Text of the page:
We all retain parts of childhood that are reignited at certain points in our adulthood. For me, I think my love of video games stems directly from that piece of my childhood that lies, partially dormant, somewhere in my head. I’m not talking about just any video games, though—I’m talking about games that a lot of people might think a 20-year-old wouldn’t be playing. Ever heard of Kingdom Hearts, the epic Final Fantasy and Disney mash-up? I’m currently going through my second play-through in my dorm. I can’t get enough. That is, until I get swamped with work for two weeks and can’t pick it up. That’s when the real world wins.
Back to my point. When I heard Disney had created a sandbox video game that pulled characters from virtually every corner of the Disney universe (including Disney’s recently acquired Star Wars and Marvel universes), I was hesitantly hooked. Did I want to build my own racetrack through Andy’s room from Toy Story and drive around as Mike Wazowski from Monsters Inc.? You bet. Would I be mortified if anyone ever saw me doing it? Yep, kind of. With this in mind, I let the game go for a few years.
Each year, however, Disney released new versions of Disney Infinity rife with new missions, iconic places to build whatever you wanted, and more characters to buy. I should note that to play as whatever character you want, you need to buy a little figurine of the character at a video game store. You put these little figurines on a pad that comes with the game, and they appear in the game—fascinating what technology can do these days. Anyways, once Disney started integrating Star Wars into the mix, I was really itching to get in on the fun. The game had actually gotten good reviews from IGN and Gamespot, and if those 30-something-year-old men could play Disney Infinity, why couldn’t I? I decided I’d go check it out at Target, ready to explain to the clerk that I was getting it for a little cousin.
When I got to Target, I finally saw why Disney was pushing so hard for people to buy Disney Infinity. A starter pack for the game costs $80. Subsequent missions and character figurines can range anywhere from $15-35 each. Let me quickly repeat that. It costs $15 to play as Buzz Lightyear in a video game. There are 117 Disney characters you can buy for this game, and to play as just one, it costs $15. I might be a bit childish in my game selection and general demeanor, but there is no way in hell I would ever spend nearly the amount of money that Disney expects from me just to get a few characters and missions in Disney Infinity.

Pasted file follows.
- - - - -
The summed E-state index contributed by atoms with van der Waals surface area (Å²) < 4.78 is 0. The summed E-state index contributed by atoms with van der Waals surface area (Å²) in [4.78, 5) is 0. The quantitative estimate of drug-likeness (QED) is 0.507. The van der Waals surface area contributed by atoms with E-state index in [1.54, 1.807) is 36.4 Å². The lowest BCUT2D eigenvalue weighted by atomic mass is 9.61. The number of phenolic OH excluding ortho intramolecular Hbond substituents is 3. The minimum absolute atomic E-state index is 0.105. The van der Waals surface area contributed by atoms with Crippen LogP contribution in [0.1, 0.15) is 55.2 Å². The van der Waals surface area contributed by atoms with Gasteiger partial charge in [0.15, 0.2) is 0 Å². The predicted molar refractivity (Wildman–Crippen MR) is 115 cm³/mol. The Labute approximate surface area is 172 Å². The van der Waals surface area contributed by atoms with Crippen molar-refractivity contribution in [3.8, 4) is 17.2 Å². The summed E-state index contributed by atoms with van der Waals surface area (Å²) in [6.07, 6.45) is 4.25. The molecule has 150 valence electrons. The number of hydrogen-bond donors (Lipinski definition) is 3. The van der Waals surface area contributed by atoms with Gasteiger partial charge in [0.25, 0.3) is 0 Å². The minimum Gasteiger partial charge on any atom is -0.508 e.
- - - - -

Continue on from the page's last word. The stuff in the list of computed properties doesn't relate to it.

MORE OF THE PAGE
Later, it dawned on me just how brilliant Disney is to sell the game like this. With a beautiful color palette and stylized renditions of most, if not all of Disney’s most famous characters, kids must be dragging their parents to Best Buy and Gamestop to get the Barbossa figurine or the Pirates of the Caribbean mission pack. With 117 figurines and a variety of mission and location packs, Disney has to be swimming in all the cash its raking in from this game.
It’s not the only one to learn from this new formula. LEGO recently released its own version of the Disney Infinity world with Lego Dimensions. It’s practically the same concept, except LEGO takes advantage of the movie and television brands it has acquired over the years, pulling together a collection of characters ranging from Bart Simpson to Legolas. Lego Dimensions is, notably, sold at about the same prices as Disney Infinity.
This is a dangerous and slippery slope we’re staring down as gamers. In a video game world where the effects and pervasiveness of downloadable content are constantly growing, it’s terrifying to see this formula that Disney Infinity and Lego Dimensions have quickly and efficiently mastered come to life. Sell the game, then sell individual missions, then sell individual characters. Sure, it’s cool to see a type of game that is constantly being updated with new content, but Disney set the standard with how these types of games can be sold, and the prices are excruciating. I would not want to be a parent with a video game-addicted kid right now. I have to acknowledge, on the other hand, that that terrible gene is in me and that one day it could very well be passed down to my son or daughter. By that time, lord only knows how the Disney Infinity formula will have evolved.
Featured Image By Disney Interactive Studios